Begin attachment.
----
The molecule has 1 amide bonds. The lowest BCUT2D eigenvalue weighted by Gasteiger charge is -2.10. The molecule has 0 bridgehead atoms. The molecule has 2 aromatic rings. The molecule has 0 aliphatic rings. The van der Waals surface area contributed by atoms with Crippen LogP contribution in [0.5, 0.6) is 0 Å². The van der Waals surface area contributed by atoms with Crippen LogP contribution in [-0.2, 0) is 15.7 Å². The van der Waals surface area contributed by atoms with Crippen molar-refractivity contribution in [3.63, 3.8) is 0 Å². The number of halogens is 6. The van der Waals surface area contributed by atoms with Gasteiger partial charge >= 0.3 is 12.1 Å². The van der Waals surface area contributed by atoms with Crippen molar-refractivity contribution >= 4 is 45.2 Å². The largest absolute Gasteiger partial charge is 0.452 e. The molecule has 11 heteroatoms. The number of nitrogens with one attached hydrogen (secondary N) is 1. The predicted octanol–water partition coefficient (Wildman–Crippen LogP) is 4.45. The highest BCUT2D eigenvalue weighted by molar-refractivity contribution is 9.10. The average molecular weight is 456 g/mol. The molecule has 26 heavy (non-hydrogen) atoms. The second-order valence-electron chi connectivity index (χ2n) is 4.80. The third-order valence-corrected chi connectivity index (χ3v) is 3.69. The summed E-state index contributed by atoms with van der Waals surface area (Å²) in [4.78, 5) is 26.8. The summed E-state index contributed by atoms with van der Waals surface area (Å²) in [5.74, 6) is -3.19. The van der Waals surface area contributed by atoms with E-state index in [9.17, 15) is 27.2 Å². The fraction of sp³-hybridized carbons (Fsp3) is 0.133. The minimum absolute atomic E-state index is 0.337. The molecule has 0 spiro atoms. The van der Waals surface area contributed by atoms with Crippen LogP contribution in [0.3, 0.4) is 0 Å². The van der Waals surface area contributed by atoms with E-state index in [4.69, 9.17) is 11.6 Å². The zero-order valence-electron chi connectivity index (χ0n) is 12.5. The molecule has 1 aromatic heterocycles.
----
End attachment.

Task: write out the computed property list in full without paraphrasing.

The molecule has 1 amide bonds. The lowest BCUT2D eigenvalue weighted by Gasteiger charge is -2.10. The molecule has 0 bridgehead atoms. The molecule has 2 aromatic rings. The molecule has 0 aliphatic rings. The van der Waals surface area contributed by atoms with Crippen LogP contribution in [0.5, 0.6) is 0 Å². The van der Waals surface area contributed by atoms with Crippen LogP contribution in [-0.2, 0) is 15.7 Å². The van der Waals surface area contributed by atoms with Crippen molar-refractivity contribution in [3.63, 3.8) is 0 Å². The number of halogens is 6. The van der Waals surface area contributed by atoms with Gasteiger partial charge >= 0.3 is 12.1 Å². The van der Waals surface area contributed by atoms with Crippen molar-refractivity contribution >= 4 is 45.2 Å². The largest absolute Gasteiger partial charge is 0.452 e. The molecule has 11 heteroatoms. The number of nitrogens with one attached hydrogen (secondary N) is 1. The predicted octanol–water partition coefficient (Wildman–Crippen LogP) is 4.45. The highest BCUT2D eigenvalue weighted by molar-refractivity contribution is 9.10. The average molecular weight is 456 g/mol. The molecule has 26 heavy (non-hydrogen) atoms. The second-order valence-electron chi connectivity index (χ2n) is 4.80. The third-order valence-corrected chi connectivity index (χ3v) is 3.69. The summed E-state index contributed by atoms with van der Waals surface area (Å²) in [4.78, 5) is 26.8. The summed E-state index contributed by atoms with van der Waals surface area (Å²) in [5.74, 6) is -3.19. The van der Waals surface area contributed by atoms with E-state index in [9.17, 15) is 27.2 Å². The fraction of sp³-hybridized carbons (Fsp3) is 0.133. The minimum absolute atomic E-state index is 0.337. The molecule has 0 spiro atoms. The van der Waals surface area contributed by atoms with Crippen LogP contribution in [0.3, 0.4) is 0 Å². The van der Waals surface area contributed by atoms with E-state index in [4.69, 9.17) is 11.6 Å². The zero-order valence-electron chi connectivity index (χ0n) is 12.5. The molecule has 1 aromatic heterocycles.